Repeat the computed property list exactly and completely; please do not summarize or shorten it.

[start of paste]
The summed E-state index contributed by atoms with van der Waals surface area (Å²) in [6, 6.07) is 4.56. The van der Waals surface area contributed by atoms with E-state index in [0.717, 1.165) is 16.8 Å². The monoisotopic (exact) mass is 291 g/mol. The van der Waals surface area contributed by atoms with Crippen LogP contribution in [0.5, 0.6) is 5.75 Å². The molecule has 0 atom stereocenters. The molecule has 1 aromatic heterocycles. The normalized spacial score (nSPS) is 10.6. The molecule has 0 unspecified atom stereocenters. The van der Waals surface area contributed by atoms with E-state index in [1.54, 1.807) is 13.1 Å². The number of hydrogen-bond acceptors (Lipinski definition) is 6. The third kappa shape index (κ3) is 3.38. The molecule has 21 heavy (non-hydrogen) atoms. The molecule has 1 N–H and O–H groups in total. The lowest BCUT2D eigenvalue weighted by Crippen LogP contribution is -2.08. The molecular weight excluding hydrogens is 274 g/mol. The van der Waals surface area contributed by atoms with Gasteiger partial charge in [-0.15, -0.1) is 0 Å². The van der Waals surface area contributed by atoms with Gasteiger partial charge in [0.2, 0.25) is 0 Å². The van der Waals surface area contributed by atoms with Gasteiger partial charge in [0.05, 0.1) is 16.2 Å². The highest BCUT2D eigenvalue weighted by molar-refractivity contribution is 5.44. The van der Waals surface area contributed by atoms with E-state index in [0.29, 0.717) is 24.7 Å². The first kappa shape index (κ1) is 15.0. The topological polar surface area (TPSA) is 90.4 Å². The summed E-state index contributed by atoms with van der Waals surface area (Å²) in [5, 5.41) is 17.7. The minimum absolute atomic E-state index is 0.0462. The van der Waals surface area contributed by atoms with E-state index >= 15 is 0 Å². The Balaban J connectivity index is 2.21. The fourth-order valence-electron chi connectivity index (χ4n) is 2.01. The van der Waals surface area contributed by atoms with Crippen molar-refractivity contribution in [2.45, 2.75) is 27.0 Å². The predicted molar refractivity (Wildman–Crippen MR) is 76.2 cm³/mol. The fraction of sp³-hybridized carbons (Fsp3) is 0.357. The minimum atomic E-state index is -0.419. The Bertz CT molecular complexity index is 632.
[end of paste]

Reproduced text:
The summed E-state index contributed by atoms with van der Waals surface area (Å²) in [6, 6.07) is 4.56. The van der Waals surface area contributed by atoms with E-state index in [0.717, 1.165) is 16.8 Å². The monoisotopic (exact) mass is 291 g/mol. The van der Waals surface area contributed by atoms with Crippen LogP contribution in [0.5, 0.6) is 5.75 Å². The molecule has 0 atom stereocenters. The molecule has 1 aromatic heterocycles. The normalized spacial score (nSPS) is 10.6. The molecule has 0 unspecified atom stereocenters. The van der Waals surface area contributed by atoms with E-state index in [1.54, 1.807) is 13.1 Å². The number of hydrogen-bond acceptors (Lipinski definition) is 6. The third kappa shape index (κ3) is 3.38. The molecule has 21 heavy (non-hydrogen) atoms. The molecule has 1 N–H and O–H groups in total. The lowest BCUT2D eigenvalue weighted by Crippen LogP contribution is -2.08. The molecular weight excluding hydrogens is 274 g/mol. The van der Waals surface area contributed by atoms with Gasteiger partial charge in [-0.15, -0.1) is 0 Å². The van der Waals surface area contributed by atoms with Gasteiger partial charge in [0.2, 0.25) is 0 Å². The van der Waals surface area contributed by atoms with Gasteiger partial charge in [0.05, 0.1) is 16.2 Å². The highest BCUT2D eigenvalue weighted by molar-refractivity contribution is 5.44. The van der Waals surface area contributed by atoms with E-state index in [0.29, 0.717) is 24.7 Å². The first kappa shape index (κ1) is 15.0. The topological polar surface area (TPSA) is 90.4 Å². The summed E-state index contributed by atoms with van der Waals surface area (Å²) in [5, 5.41) is 17.7. The minimum absolute atomic E-state index is 0.0462. The van der Waals surface area contributed by atoms with E-state index >= 15 is 0 Å². The Balaban J connectivity index is 2.21. The fourth-order valence-electron chi connectivity index (χ4n) is 2.01. The van der Waals surface area contributed by atoms with Crippen molar-refractivity contribution in [2.45, 2.75) is 27.0 Å². The predicted molar refractivity (Wildman–Crippen MR) is 76.2 cm³/mol. The fraction of sp³-hybridized carbons (Fsp3) is 0.357. The minimum atomic E-state index is -0.419. The Bertz CT molecular complexity index is 632.